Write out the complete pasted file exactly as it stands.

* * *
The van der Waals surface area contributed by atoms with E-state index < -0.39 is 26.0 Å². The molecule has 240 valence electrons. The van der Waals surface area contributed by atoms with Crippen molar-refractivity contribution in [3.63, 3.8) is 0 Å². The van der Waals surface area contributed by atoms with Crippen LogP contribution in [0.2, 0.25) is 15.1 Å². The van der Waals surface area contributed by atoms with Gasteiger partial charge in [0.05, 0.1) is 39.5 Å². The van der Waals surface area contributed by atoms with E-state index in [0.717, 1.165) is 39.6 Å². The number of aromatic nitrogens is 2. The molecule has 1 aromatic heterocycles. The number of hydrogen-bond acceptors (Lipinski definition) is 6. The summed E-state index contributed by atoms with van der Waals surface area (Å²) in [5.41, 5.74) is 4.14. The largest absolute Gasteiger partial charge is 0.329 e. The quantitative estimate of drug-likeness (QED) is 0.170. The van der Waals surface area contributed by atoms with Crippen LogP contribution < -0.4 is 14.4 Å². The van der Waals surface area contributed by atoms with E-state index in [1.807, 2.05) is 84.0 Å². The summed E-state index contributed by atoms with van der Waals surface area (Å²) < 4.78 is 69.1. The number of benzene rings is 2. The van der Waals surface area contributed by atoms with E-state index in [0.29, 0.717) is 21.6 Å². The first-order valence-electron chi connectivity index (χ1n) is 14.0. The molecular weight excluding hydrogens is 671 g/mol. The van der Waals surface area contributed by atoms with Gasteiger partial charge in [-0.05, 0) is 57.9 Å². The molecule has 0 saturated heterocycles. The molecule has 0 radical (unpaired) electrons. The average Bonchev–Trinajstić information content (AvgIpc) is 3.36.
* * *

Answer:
The van der Waals surface area contributed by atoms with E-state index < -0.39 is 26.0 Å². The molecule has 240 valence electrons. The van der Waals surface area contributed by atoms with Crippen molar-refractivity contribution in [3.63, 3.8) is 0 Å². The van der Waals surface area contributed by atoms with Crippen LogP contribution in [0.2, 0.25) is 15.1 Å². The van der Waals surface area contributed by atoms with Gasteiger partial charge in [0.05, 0.1) is 39.5 Å². The van der Waals surface area contributed by atoms with E-state index in [0.717, 1.165) is 39.6 Å². The number of aromatic nitrogens is 2. The molecule has 1 aromatic heterocycles. The number of hydrogen-bond acceptors (Lipinski definition) is 6. The summed E-state index contributed by atoms with van der Waals surface area (Å²) in [5.41, 5.74) is 4.14. The largest absolute Gasteiger partial charge is 0.329 e. The quantitative estimate of drug-likeness (QED) is 0.170. The van der Waals surface area contributed by atoms with Crippen LogP contribution < -0.4 is 14.4 Å². The van der Waals surface area contributed by atoms with E-state index in [1.807, 2.05) is 84.0 Å². The summed E-state index contributed by atoms with van der Waals surface area (Å²) < 4.78 is 69.1. The number of benzene rings is 2. The van der Waals surface area contributed by atoms with E-state index in [0.29, 0.717) is 21.6 Å². The first-order valence-electron chi connectivity index (χ1n) is 14.0. The molecular weight excluding hydrogens is 671 g/mol. The van der Waals surface area contributed by atoms with Gasteiger partial charge in [-0.05, 0) is 57.9 Å². The molecule has 0 saturated heterocycles. The molecule has 0 radical (unpaired) electrons. The average Bonchev–Trinajstić information content (AvgIpc) is 3.36.